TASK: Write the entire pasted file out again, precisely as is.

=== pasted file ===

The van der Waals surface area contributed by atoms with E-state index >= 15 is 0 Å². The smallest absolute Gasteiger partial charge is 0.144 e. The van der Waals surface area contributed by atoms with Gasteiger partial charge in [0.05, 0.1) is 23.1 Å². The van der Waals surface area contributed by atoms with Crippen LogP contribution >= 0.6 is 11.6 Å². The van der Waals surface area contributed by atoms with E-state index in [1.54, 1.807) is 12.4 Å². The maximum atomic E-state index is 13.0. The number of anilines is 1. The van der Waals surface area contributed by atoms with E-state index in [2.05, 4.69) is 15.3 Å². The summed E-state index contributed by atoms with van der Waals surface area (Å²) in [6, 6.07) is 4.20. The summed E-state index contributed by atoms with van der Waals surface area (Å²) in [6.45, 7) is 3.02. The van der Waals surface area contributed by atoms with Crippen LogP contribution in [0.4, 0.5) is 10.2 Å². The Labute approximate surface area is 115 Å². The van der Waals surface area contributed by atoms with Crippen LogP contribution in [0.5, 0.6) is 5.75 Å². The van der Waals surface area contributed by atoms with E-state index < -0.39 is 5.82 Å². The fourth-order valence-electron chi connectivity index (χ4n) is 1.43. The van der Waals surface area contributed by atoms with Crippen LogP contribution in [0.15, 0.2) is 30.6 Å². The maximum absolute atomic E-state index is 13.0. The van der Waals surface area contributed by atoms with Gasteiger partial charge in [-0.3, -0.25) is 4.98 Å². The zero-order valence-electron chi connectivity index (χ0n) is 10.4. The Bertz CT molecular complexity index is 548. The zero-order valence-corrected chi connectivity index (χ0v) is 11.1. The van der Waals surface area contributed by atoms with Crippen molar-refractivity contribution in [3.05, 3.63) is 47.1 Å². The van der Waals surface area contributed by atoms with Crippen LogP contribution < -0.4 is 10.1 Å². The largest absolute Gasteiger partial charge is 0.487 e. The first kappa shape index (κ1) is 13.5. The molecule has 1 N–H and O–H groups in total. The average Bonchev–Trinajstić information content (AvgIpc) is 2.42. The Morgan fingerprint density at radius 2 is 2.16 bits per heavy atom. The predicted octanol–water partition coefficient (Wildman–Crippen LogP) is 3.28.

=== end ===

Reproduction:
The van der Waals surface area contributed by atoms with E-state index >= 15 is 0 Å². The smallest absolute Gasteiger partial charge is 0.144 e. The van der Waals surface area contributed by atoms with Gasteiger partial charge in [0.05, 0.1) is 23.1 Å². The van der Waals surface area contributed by atoms with Crippen LogP contribution >= 0.6 is 11.6 Å². The van der Waals surface area contributed by atoms with E-state index in [1.54, 1.807) is 12.4 Å². The maximum atomic E-state index is 13.0. The number of anilines is 1. The van der Waals surface area contributed by atoms with E-state index in [2.05, 4.69) is 15.3 Å². The summed E-state index contributed by atoms with van der Waals surface area (Å²) in [6, 6.07) is 4.20. The summed E-state index contributed by atoms with van der Waals surface area (Å²) in [6.45, 7) is 3.02. The van der Waals surface area contributed by atoms with Crippen LogP contribution in [0.4, 0.5) is 10.2 Å². The Labute approximate surface area is 115 Å². The van der Waals surface area contributed by atoms with Crippen LogP contribution in [0.5, 0.6) is 5.75 Å². The van der Waals surface area contributed by atoms with E-state index < -0.39 is 5.82 Å². The fourth-order valence-electron chi connectivity index (χ4n) is 1.43. The van der Waals surface area contributed by atoms with Crippen LogP contribution in [0.15, 0.2) is 30.6 Å². The maximum absolute atomic E-state index is 13.0. The van der Waals surface area contributed by atoms with Gasteiger partial charge in [-0.3, -0.25) is 4.98 Å². The zero-order valence-electron chi connectivity index (χ0n) is 10.4. The Bertz CT molecular complexity index is 548. The zero-order valence-corrected chi connectivity index (χ0v) is 11.1. The van der Waals surface area contributed by atoms with Crippen molar-refractivity contribution in [3.05, 3.63) is 47.1 Å². The van der Waals surface area contributed by atoms with Crippen LogP contribution < -0.4 is 10.1 Å². The largest absolute Gasteiger partial charge is 0.487 e. The first kappa shape index (κ1) is 13.5. The molecule has 1 N–H and O–H groups in total. The average Bonchev–Trinajstić information content (AvgIpc) is 2.42. The Morgan fingerprint density at radius 2 is 2.16 bits per heavy atom. The predicted octanol–water partition coefficient (Wildman–Crippen LogP) is 3.28.